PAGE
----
Honoring an Era

WHEN JENNIFER CHAFKIN FIRST SAW the place in Chestnut Hill, she knew right away that it was home. “I’d never seen anything like it,” the former Californian recalls. Relics of the structure’s original incarnation as a 1906 carriage house and stable, built for the estate of wealthy businessman Clement S. Houghton, were everywhere. The living areas boasted rich wood walls and floors, oversize multipaned windows with aged glass, and an authentic sliding barn door. Nearly 25-foot-high ceilings were accented with massive timber beams. A rope-and-pulley system with giant gears used to hoist carriages for servicing hung from the rafters.

On that first viewing four years ago, Chafkin was struck by how much the home felt like it belonged to another era; at the same time its large open spaces and informal aura seemed ideally suited to a modern family. Chafkin, who relocated from San Francisco with her husband, Jerry, and their children — Isabelle, 21; Ike, 17; and Joe, 15 — was also taken with the home’s exterior. Built in the Mission Revival style, which is unusual for New England, the structure has a stucco façade, roofs with scalloped cedar shingles, and original — and remarkably well-preserved — quatrefoil windows. “The house kind of felt like California to us,” Chafkin says.

The Chafkins are the third owners to use this building as a residence; it was in good shape structurally when the family moved in, but they wanted to update the place to suit their needs while also preserving its history. Chafkin sought to create a home “you don’t worry about making a mess in,” with areas that would accommodate the whole family along with separate domains for kids and parents.

While architect Janet Hurwitz designed an addition, Chafkin looked to Chestnut Hill–based interior designer Liz Caan, who infused the home with bright colors and bold furnishings while honoring its historical aspects. Chafkin was thrilled with Caan’s adventurous selections. “The homeowners are the antithesis of Boston ‘old school’ — they are ‘California cool,’” says Caan. “The house is so unique that it can handle quirky, artful, and vintage pieces, and I found so many interesting things.”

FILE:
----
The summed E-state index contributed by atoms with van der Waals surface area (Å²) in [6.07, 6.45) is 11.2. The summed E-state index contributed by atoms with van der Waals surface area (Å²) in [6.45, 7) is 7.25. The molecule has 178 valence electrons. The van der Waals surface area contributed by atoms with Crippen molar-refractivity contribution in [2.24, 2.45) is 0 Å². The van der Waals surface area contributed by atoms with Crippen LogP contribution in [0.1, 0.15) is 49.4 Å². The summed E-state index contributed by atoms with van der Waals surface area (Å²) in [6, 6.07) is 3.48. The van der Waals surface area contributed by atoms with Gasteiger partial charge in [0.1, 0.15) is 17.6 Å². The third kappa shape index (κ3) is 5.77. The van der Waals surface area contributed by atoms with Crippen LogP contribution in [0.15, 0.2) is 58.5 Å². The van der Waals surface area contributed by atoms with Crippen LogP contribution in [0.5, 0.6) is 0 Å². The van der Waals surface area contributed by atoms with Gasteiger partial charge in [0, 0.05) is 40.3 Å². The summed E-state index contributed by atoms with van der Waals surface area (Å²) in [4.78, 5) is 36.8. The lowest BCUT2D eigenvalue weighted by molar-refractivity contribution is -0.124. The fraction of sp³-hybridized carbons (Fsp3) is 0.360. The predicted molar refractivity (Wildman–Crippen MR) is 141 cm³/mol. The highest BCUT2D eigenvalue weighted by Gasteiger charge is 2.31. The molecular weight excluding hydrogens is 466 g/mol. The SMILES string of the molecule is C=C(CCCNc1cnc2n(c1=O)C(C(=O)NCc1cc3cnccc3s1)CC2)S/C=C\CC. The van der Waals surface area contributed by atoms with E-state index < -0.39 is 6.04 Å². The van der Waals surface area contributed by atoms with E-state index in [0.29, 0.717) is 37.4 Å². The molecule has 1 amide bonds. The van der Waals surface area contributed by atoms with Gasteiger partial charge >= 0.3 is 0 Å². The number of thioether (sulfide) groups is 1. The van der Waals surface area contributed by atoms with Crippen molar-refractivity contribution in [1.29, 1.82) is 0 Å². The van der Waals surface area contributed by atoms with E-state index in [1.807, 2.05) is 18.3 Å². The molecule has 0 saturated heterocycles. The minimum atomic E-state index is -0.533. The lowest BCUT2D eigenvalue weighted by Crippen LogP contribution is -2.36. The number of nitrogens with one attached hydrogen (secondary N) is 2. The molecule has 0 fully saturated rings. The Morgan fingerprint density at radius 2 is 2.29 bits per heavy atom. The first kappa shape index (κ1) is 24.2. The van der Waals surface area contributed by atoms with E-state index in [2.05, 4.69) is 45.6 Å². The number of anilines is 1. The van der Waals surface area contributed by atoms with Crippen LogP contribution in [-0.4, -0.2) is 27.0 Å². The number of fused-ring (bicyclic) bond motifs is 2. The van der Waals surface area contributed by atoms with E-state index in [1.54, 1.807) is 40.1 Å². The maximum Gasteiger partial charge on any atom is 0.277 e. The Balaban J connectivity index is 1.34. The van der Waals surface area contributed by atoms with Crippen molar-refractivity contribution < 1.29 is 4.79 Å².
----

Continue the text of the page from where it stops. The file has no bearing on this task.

Among Caan’s discoveries are the light fixtures over the dining room table. Made from early-20th-century metal horse-and-buggy wheels, the massive spheres, suspended from the towering ceilings, recall the home’s carriage-house days. “The fact that the house was once a stable is important to us; the whole horse thing has personal meaning,” says Chafkin, whose daughter, Isabelle — a recent Yale graduate — is a talented equestrian. “We showcased original details and added others relative to the horse theme throughout the house.” In the first-floor master bedroom, for example, horse nameplates are affixed to the wall, and an original stall door defines a separate sitting area, which features both a spigot that was once used to hose the animals down and a clear Lucite trunk containing Isabelle’s old riding hats.

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